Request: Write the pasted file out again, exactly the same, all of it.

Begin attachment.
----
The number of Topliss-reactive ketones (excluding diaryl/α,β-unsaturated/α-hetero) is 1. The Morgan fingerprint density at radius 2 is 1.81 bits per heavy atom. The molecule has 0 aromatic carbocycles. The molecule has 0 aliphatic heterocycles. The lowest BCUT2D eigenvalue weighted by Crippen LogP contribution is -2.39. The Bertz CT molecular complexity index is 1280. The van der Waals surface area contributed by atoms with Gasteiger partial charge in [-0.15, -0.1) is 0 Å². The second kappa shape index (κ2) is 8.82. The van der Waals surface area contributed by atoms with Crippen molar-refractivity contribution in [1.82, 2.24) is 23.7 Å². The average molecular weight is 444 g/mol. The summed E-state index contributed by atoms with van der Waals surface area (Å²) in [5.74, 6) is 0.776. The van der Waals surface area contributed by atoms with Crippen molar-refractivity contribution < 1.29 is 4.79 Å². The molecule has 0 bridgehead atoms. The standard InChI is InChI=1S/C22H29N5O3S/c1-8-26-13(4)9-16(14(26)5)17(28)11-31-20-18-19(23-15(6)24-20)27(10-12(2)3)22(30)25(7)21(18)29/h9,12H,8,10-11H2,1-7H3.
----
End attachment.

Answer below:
The number of Topliss-reactive ketones (excluding diaryl/α,β-unsaturated/α-hetero) is 1. The Morgan fingerprint density at radius 2 is 1.81 bits per heavy atom. The molecule has 0 aromatic carbocycles. The molecule has 0 aliphatic heterocycles. The lowest BCUT2D eigenvalue weighted by Crippen LogP contribution is -2.39. The Bertz CT molecular complexity index is 1280. The van der Waals surface area contributed by atoms with Gasteiger partial charge in [-0.15, -0.1) is 0 Å². The second kappa shape index (κ2) is 8.82. The van der Waals surface area contributed by atoms with Crippen molar-refractivity contribution in [1.82, 2.24) is 23.7 Å². The average molecular weight is 444 g/mol. The summed E-state index contributed by atoms with van der Waals surface area (Å²) in [5.74, 6) is 0.776. The van der Waals surface area contributed by atoms with Crippen molar-refractivity contribution < 1.29 is 4.79 Å². The molecule has 0 bridgehead atoms. The standard InChI is InChI=1S/C22H29N5O3S/c1-8-26-13(4)9-16(14(26)5)17(28)11-31-20-18-19(23-15(6)24-20)27(10-12(2)3)22(30)25(7)21(18)29/h9,12H,8,10-11H2,1-7H3.